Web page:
Before the Department of Health
proceeds further with its consultation on fixed costs, I wonder if they have
discussed their plans with Welsh Health Boards and their executives to see what
lessons can be learned from the system here in Wales. Probably not.
In Wales we were promised great things
for our clients when the Putting Things Right/Redress Scheme came into being in
April 2011. The scheme in Wales is
voluntary and is intended to resolve cases where financial compensation does
not exceed £25,000. Staff across the
Health Boards would receive appropriate training to enable them to robustly
conduct and oversee investigations in a consistent, fair and timely manner.
The intention was “investigate once,
investigate well”, making it easier for patients to raise concerns and to be
engaged and supported in the process.
Perhaps more importantly the Health Board would demonstrate learning
when things had gone wrong.
Within 30 working days of lodging a
concern they would provide their final reply.
If they decided there might be a qualifying liability they would make an
offer and notify the patient of eligibility to seek legal advice from a solicitor.
The fee paid to the solicitor by the
Health Board is £1,600 excluding of VAT.
Further stages are set out in the legal fees framework providing for
additional fees if independent reports are commissioned.
Since then, my firm has not dealt with a single case where the
final reply has been produced within 30 working days. Most clients come to us for advice either
when they have received an offer of compensation or the Health Board has denied
a qualifying liability and they are unhappy with the response. Many wait 12 months or longer to receive the
Summarised below are a selection of
cases which could and should have been dealt with under the fixed fee scheme and
been resolved within a few months to the satisfaction of the client and with us
receiving a fixed fee. We removed all but one of the cases from the scheme
because of the delays caused by the defendants:
client consented for a total abdominal hysterectomy. Following surgery she was told that only her
ovaries had been removed but the Health Board was unable to explain why. A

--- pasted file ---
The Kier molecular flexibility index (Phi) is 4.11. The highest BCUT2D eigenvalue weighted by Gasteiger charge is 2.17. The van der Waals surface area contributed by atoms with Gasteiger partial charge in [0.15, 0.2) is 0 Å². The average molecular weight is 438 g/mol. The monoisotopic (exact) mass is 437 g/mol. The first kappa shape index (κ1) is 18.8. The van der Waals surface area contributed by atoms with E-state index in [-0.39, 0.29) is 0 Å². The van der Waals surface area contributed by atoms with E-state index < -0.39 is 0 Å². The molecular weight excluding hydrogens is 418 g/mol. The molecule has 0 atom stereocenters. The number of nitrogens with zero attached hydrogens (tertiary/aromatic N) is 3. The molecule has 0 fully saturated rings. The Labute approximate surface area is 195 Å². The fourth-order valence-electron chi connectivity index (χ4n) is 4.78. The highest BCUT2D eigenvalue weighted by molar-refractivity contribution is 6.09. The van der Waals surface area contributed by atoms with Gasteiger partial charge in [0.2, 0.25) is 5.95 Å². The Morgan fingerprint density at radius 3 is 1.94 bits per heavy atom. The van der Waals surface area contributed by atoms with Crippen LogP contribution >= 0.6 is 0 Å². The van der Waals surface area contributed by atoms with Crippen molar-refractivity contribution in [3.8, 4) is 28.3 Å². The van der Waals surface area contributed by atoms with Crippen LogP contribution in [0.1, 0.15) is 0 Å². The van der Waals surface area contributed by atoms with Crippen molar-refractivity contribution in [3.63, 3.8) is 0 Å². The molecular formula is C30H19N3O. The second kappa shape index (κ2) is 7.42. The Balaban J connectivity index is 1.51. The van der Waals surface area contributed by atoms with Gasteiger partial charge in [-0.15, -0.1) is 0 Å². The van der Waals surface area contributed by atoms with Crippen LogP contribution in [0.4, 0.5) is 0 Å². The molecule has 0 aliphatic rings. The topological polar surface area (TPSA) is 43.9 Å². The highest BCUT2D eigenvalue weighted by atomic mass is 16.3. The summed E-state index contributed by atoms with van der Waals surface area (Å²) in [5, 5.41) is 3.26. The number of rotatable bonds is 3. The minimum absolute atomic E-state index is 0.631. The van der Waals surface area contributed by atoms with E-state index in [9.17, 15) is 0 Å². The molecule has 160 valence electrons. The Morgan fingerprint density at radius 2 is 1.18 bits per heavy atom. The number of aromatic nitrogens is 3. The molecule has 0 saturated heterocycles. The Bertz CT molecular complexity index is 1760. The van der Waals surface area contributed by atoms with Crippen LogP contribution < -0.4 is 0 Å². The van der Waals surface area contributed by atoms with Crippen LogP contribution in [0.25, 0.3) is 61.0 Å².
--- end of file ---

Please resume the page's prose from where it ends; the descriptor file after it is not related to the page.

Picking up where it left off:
complaint was lodged. Liability was denied. We removed the case from the scheme
and served a letter of claim and an offer.
The letter of response was received eight months later. Shortly
afterwards compensation was negotiated at £18,000. Had the Health Board settled
as requested the cost to them would have been £19,920 (£18,000 damages and
fixed fee of £1,600 plus VAT). Instead,
their total expenditure was £34,000* (£18,000 compensation and £16,000 costs)
excluding their own legal costs.
week delay in diagnosing fracture to neck.
Liability was denied and the Health Board refused to instruct a
liability expert. The case was removed from the scheme. Damages were subsequently
negotiated at £1,250. Total expenditure to the Health Board was £13,695*
(£11,775 costs, £1,250 compensation) excluding their own costs. Had they acted
sensibly their expenditure would have been £2,850.
error which led to the exacerbation of epilepsy. The case could have settled
under the redress scheme for £2,000 damages and £1,600 costs but, despite all
attempts by us to settle, the defendant was completely inflexible. The case
eventually settled for £2,000 damages and costs of £21,000*.
on behalf of deceased elderly lady on the basis that she suffered with pressure sores and from malnutrition.
Liability was admitted six months after her death and an offer of £2,500 was
made. We advised that the offer was insufficient
and put forward a counter offer of £20,000. Our costs at that stage were £500. Settlement
was agreed at £20,000 almost 12 months later. Because the case remaied in the
redress scheme we received a fixed fee of £1,600 when the actual costs were
The conclusion is clear: the fixed fee
scheme in Wales is not working. NHS Wales is not learning from its
mistakes. It is repeating mistakes and
paying the price for that. Even when liability is admitted, cases are usually
grossly undervalued. Clients are increasingly distrustful of the Health Boards
and frustrated and upset by their delays and the effect on health service funds
that could be put to much better use.
* These cases were concluded before
the Legal Aid, Sentencing and Punishment of Offenders (LASPO) Act and include
success fees and after-the-event insurance premiums.